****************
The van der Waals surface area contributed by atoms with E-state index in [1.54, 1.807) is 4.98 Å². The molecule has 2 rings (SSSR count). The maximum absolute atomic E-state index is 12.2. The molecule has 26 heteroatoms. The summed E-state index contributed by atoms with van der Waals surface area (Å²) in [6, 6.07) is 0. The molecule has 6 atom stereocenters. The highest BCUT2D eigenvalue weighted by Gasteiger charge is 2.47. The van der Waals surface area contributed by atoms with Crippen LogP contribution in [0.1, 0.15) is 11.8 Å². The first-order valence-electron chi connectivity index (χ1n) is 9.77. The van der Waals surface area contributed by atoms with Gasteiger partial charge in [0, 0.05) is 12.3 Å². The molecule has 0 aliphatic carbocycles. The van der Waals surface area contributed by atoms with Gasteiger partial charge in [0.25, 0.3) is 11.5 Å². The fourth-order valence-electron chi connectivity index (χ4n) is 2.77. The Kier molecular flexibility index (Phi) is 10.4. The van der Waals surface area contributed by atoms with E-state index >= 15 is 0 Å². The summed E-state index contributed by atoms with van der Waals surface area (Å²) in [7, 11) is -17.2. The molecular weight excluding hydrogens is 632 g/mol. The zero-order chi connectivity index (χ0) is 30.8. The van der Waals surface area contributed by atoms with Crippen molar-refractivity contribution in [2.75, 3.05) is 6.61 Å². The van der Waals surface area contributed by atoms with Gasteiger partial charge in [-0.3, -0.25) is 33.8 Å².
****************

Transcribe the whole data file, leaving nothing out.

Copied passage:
The van der Waals surface area contributed by atoms with E-state index in [1.54, 1.807) is 4.98 Å². The molecule has 2 rings (SSSR count). The maximum absolute atomic E-state index is 12.2. The molecule has 26 heteroatoms. The summed E-state index contributed by atoms with van der Waals surface area (Å²) in [6, 6.07) is 0. The molecule has 6 atom stereocenters. The highest BCUT2D eigenvalue weighted by Gasteiger charge is 2.47. The van der Waals surface area contributed by atoms with Crippen LogP contribution in [0.1, 0.15) is 11.8 Å². The first-order valence-electron chi connectivity index (χ1n) is 9.77. The van der Waals surface area contributed by atoms with Gasteiger partial charge in [0, 0.05) is 12.3 Å². The molecule has 0 aliphatic carbocycles. The van der Waals surface area contributed by atoms with Gasteiger partial charge in [0.25, 0.3) is 11.5 Å². The fourth-order valence-electron chi connectivity index (χ4n) is 2.77. The Kier molecular flexibility index (Phi) is 10.4. The van der Waals surface area contributed by atoms with E-state index >= 15 is 0 Å². The summed E-state index contributed by atoms with van der Waals surface area (Å²) in [7, 11) is -17.2. The molecular weight excluding hydrogens is 632 g/mol. The zero-order chi connectivity index (χ0) is 30.8. The van der Waals surface area contributed by atoms with Crippen molar-refractivity contribution in [2.75, 3.05) is 6.61 Å². The van der Waals surface area contributed by atoms with Gasteiger partial charge in [-0.3, -0.25) is 33.8 Å².